This past summer, I had the amazing opportunity to study abroad and take French language classes in Paris. Culture shock was mostly related to the amount of smoking by the natives and the number of tourists in such a tiny space. However, there were several differences I noticed between my Auburn classes and higher education abroad.
1. There was nowhere near the same amount of homework. I typically have 3 hours of homework per week for each of my Auburn classes. In France, that would seem ridiculous. The homework normally took me about 30 minutes to complete, distractions included (ya know, like stopping to eat a baguette or something). Having said that, I feel like my teachers in France didn’t assign any busy work, so the homework we did have was really helpful.
2. Attitudes towards everything are much more laid back. My teacher would casually mention that we had a test the following day, and when the American students would panic, she would shrug it off and tell us we’d do fine. Also, tardiness wasn’t frowned upon or considered bad. Honestly, it was expected. Students would casually stroll into class 45 minutes late and our teacher would just mark them as present.
3. You are treated much more like an adult. Typical American classroom decorum went out the window and was replaced with an environment where the teacher and student are equals. The teachers had you call them by their first names and didn’t mind you eating or drinking in class. Also (and mainly because the French thrive off coffee and smoking), we would have breaks during class so that students and teachers could get in their 10 A.M pick-me-up coffee and smoke together.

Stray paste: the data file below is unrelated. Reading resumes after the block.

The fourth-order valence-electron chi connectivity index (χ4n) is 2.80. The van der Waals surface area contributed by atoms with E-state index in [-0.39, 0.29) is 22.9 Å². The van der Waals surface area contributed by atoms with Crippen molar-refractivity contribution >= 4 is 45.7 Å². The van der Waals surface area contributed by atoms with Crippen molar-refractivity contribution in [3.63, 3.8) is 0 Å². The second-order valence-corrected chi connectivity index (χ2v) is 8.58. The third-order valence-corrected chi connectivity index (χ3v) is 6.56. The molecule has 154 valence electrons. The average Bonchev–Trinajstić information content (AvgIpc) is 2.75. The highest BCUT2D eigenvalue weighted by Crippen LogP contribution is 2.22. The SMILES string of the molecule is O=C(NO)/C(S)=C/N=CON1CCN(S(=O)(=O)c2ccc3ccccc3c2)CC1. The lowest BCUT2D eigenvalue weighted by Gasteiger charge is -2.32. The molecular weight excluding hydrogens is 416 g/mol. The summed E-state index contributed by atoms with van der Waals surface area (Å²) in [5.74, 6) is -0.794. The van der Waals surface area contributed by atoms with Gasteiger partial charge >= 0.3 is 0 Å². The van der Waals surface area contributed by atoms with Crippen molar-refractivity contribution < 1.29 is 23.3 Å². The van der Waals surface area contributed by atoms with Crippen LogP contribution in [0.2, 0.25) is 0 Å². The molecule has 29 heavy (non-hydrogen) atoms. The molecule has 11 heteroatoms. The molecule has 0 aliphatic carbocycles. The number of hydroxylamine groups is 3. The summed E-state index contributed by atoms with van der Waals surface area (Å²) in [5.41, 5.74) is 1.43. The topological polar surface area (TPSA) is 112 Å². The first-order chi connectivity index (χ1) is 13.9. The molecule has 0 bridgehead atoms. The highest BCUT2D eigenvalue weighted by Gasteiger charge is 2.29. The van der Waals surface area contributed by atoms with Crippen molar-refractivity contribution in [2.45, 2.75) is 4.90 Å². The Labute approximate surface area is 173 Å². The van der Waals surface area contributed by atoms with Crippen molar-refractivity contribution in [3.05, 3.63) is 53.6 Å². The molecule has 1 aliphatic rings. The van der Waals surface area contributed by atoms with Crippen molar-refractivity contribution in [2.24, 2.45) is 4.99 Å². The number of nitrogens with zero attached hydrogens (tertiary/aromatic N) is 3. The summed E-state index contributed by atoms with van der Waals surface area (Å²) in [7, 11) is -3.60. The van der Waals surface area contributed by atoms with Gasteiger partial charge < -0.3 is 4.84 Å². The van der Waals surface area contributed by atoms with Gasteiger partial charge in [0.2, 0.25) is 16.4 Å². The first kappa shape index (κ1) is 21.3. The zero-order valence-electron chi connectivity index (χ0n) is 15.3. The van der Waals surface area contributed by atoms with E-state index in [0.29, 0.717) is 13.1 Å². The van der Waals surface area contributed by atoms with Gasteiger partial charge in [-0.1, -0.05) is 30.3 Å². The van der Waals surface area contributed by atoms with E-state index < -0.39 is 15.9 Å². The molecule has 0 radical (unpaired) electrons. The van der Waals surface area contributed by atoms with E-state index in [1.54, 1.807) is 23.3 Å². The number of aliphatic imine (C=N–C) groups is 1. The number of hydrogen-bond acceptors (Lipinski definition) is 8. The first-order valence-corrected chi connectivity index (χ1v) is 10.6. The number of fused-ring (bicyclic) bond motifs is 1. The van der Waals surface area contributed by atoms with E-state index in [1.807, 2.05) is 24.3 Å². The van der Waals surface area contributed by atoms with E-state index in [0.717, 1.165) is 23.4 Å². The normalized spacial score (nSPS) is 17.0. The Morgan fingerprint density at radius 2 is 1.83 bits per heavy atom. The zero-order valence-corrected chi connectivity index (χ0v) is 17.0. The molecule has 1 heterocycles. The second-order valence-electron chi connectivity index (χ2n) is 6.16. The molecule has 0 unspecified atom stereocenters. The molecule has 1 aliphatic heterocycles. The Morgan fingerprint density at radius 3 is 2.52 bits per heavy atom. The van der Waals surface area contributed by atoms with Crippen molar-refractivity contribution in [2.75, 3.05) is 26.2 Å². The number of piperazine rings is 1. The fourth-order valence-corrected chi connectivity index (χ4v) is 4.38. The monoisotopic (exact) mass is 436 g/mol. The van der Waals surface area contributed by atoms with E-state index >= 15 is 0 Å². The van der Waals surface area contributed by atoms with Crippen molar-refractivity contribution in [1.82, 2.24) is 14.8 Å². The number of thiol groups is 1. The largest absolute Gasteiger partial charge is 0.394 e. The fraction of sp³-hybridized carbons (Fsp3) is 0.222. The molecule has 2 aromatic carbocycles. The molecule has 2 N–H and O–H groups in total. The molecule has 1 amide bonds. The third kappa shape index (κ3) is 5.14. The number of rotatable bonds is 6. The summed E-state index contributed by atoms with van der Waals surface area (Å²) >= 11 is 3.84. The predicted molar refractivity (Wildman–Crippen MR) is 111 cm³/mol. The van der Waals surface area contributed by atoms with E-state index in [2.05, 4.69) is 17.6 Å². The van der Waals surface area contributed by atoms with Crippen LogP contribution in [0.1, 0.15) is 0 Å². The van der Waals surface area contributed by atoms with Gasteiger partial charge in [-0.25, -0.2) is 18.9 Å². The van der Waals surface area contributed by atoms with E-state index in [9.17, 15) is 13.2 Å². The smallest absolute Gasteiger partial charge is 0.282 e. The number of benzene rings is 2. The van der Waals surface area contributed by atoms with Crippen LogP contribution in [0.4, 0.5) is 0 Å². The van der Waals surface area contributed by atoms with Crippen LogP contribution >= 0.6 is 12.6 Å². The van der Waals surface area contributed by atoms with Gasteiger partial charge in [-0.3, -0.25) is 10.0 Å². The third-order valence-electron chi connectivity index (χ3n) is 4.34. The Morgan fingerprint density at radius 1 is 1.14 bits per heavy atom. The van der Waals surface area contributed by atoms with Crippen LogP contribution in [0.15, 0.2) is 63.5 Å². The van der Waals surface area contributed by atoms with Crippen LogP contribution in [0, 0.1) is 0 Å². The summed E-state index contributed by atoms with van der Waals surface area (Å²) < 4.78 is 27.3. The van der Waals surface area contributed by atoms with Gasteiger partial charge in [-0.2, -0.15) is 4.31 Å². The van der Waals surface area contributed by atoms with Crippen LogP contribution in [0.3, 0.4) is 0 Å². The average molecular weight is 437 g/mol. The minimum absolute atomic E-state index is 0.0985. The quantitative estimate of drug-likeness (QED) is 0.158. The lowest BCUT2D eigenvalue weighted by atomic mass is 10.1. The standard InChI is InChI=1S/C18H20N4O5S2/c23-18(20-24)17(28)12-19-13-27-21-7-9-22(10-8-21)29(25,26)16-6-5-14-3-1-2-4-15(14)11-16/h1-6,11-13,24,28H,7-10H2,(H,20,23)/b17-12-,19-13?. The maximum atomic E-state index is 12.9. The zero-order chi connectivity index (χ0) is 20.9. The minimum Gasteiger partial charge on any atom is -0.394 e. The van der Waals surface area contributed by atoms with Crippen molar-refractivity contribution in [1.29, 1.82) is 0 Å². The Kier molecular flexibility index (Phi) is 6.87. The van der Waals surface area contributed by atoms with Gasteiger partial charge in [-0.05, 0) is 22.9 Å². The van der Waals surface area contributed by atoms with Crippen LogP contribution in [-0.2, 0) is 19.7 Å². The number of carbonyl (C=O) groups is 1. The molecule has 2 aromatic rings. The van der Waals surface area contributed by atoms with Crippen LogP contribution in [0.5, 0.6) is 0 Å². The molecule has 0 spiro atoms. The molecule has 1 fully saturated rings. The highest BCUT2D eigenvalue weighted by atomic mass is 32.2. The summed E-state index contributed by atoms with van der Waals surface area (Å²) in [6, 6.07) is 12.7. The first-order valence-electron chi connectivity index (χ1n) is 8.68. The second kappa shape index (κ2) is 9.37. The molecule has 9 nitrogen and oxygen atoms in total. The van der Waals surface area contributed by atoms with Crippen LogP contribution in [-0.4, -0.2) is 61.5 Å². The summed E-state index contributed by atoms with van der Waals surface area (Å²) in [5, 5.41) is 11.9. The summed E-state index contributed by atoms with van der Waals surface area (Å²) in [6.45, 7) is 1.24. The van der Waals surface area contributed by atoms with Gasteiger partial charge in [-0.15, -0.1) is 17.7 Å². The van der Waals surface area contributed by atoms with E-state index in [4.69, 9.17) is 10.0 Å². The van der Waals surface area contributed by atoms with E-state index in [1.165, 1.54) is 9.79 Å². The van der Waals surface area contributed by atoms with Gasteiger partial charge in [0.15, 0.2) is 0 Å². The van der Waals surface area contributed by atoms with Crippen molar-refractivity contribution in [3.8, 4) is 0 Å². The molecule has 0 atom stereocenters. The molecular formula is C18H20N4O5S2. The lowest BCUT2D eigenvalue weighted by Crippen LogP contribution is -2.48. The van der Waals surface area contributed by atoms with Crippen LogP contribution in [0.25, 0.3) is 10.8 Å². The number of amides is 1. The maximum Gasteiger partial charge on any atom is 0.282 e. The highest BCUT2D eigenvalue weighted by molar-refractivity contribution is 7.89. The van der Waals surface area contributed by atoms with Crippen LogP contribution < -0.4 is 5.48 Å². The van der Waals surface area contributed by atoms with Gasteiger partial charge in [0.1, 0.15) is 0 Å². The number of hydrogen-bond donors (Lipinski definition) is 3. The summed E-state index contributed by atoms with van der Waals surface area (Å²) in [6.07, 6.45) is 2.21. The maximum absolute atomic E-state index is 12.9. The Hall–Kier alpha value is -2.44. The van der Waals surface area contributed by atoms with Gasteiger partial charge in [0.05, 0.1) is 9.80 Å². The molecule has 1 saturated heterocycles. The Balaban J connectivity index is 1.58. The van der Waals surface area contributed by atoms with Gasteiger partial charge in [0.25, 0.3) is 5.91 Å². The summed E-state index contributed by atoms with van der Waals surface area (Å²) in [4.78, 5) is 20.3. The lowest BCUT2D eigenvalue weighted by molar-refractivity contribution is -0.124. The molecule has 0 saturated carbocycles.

4. There were no desks. On my first day of class, I walked in and expected to see rows of desks typical of an American classroom. What I found was six long tables pushed together to form a rectangle. My professor sat at the table closest to the chalkboard and the students filled in the rest of the seats. After taking classes like this for a month, I honestly believe that this set-up improves learning. I was able to engage with other students a lot more easily and felt more comfortable asking my teacher questions.
5. The competitive environment doesn’t really exist. In American universities, everyone is always trying to get the highest score on tests or beat the person next to them. This didn’t happen when I studied abroad. Everyone just worried about themselves. They weren’t concerned with the grades of others. It was a much less intimidating workspace, making learning easier.
Many of these contrasts are caused by cultural differences and fit better with the French mindset, but some are also applicable to our own Higher Ed system here in the U.S. of A. I’d love to see some of these differences make their way over here to the colonies and into my Auburn classrooms.